Remember when we first saw those swirling vapour trails, dynamic animation and seemingly freeform progression as Sony first showed off Killzone 2 at E3, 2005? This was what the PlayStation 3 was capable of, apparently, and I for one was mesmerised, my attention locked for the whole two minutes.
It would, of course, later transpire to be more the handiwork of Glasgow’s Axis Animation than the undoubtedly talented Guerrilla but by then the vision was entrenched, the message clear: the PS3 was a beast, and that we were all to be very excited about it.
This year, in June, expect to see something similar.
The so-called next-generation has been a long time coming. New games continue to push what we thought the console would be capable of but there’s still a clear technological bubble that can’t be burst by Cell, RSX and limited RAM. At E3 this year, that’s all set to change, as everyone expects Sony to go all out with the reveal of the PlayStation Orbis.
That’s the codename, of course, much like Durango is that of the next Xbox console, but it’s a codename all but confirmed (and has been for nearly a year) so it’s sticking. When the final name is given it’s more than likely to be PlayStation 4, but certain age-old Japanese traditions might put a bit of a stopper on that one if SCEJ get their way.[videoyoutube]Regardless, it’s coming, and soon, with most discussion suggesting that Sony will need to beat Microsoft out of the gates to ensure they don’t lose the same sort of footing that the PS3’s delayed launch indicated.
That would point to Christmas this year, at least in Japan and the States, with Europe (potentially) having to wait behind until early 2014 – hardly extraordinary, given past precedent.
But what will it be? This time around Sony need to ensure that developers can quickly get the most out of the machine, so it’s much more likely to use off the shelf components rather than internally developed tech like Cell.
We’ve touched on this before, with various chipmakers popping up in various rumours, but the point is that the PS4 will handle like a PC, which should hopefully (if coupled with a decent amount of RAM) make multi-platform title parity much more common.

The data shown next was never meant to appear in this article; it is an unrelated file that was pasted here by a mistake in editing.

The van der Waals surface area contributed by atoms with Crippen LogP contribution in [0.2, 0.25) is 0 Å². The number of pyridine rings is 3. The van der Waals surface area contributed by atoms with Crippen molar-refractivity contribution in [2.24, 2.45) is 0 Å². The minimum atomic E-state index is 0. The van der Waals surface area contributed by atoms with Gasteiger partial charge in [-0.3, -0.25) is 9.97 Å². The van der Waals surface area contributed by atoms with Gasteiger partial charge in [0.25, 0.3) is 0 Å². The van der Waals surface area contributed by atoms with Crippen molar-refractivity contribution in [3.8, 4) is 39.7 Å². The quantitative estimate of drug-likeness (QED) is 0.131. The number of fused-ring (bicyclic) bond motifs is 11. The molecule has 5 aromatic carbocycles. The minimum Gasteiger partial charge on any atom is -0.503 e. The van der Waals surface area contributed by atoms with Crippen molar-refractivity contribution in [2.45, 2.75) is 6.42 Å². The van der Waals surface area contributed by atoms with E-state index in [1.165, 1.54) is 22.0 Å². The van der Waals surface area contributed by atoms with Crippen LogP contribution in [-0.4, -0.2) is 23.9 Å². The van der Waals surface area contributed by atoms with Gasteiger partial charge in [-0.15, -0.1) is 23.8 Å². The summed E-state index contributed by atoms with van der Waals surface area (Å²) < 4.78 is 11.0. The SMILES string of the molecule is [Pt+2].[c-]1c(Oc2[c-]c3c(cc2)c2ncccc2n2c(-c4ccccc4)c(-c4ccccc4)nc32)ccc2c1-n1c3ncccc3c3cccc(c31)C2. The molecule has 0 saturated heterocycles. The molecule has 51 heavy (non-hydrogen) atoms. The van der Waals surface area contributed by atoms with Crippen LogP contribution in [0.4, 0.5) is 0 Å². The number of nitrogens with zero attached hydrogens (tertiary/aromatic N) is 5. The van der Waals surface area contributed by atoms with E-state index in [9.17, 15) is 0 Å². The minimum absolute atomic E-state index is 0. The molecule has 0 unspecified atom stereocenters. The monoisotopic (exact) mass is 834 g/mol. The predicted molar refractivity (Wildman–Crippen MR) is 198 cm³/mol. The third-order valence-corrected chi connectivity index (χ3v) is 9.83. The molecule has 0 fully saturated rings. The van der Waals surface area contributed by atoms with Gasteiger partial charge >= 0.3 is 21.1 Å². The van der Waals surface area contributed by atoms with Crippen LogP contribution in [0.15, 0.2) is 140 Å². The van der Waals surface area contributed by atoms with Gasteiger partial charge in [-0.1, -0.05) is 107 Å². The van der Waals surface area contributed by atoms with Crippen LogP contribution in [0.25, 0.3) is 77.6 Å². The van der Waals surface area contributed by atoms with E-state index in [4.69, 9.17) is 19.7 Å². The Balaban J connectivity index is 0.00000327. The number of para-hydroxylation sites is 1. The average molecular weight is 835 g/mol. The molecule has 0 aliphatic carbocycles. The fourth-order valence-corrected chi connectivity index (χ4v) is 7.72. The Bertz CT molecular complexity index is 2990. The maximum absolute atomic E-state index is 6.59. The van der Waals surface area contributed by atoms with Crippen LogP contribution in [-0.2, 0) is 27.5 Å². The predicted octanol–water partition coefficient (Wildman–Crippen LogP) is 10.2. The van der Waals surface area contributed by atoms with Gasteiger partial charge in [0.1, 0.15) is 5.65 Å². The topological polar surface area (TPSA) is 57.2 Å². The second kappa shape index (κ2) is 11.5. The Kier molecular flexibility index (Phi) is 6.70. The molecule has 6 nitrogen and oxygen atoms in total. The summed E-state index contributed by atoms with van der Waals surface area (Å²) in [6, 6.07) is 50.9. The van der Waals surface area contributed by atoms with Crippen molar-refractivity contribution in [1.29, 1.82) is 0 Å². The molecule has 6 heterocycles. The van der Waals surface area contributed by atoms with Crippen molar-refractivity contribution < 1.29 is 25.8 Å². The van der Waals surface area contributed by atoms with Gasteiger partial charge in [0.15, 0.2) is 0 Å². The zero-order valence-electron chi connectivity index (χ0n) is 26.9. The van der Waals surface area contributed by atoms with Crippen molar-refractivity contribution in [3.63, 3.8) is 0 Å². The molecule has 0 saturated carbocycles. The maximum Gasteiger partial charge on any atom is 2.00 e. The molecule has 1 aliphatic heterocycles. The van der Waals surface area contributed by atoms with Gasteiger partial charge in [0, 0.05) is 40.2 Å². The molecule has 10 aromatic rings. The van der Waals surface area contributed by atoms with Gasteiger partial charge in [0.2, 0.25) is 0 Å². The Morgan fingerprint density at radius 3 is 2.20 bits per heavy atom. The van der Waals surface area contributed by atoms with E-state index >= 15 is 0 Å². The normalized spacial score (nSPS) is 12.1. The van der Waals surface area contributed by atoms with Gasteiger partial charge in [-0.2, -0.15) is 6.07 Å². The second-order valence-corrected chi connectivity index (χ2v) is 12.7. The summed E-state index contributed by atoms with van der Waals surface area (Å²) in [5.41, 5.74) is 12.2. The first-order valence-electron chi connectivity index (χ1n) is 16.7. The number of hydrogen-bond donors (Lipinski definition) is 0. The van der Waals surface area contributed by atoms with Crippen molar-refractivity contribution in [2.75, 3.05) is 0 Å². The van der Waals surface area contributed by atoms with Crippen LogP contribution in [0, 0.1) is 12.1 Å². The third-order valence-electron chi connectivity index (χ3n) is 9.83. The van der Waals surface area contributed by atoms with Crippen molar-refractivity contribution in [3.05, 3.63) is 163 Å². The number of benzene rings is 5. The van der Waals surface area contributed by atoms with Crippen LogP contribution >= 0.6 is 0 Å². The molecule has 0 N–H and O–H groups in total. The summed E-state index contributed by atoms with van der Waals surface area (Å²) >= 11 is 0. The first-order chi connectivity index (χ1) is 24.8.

This’ll pretty much rule out backwards compatibility though – The PS4 won’t play PS3 games, retail or download. We’ve mentioned this before too, but it’s not just about rumours it’s about common sense – without the hardware in place no amount of software emulation is going to cut it. What is most likely, however, is that Sony’s acquisition of Gaikai (remember that?) will come into effect, and it’s not exactly out of the question to envisage a bank of PS3s sitting somewhere in Sony pumping out live streams of last-gen games to PlayStation 4 owners.
It’s hardly a given, but it’s a possibility.
I’m anticipating something of a crossover period, too, given Sony’s propensity for multiple versions of their key first party titles just now (with regards to Vita). Could there be an ‘enhanced’ version of The Last Of Us that runs on PlayStation 4? Will we see PS3-era games pushed out again as ‘Classics’ like the God of War and Team Ico series were recently?[drop]Of course, given this train of thought, it’s unlikely that the Dual Shock 4 will be a dramatic change from the norm.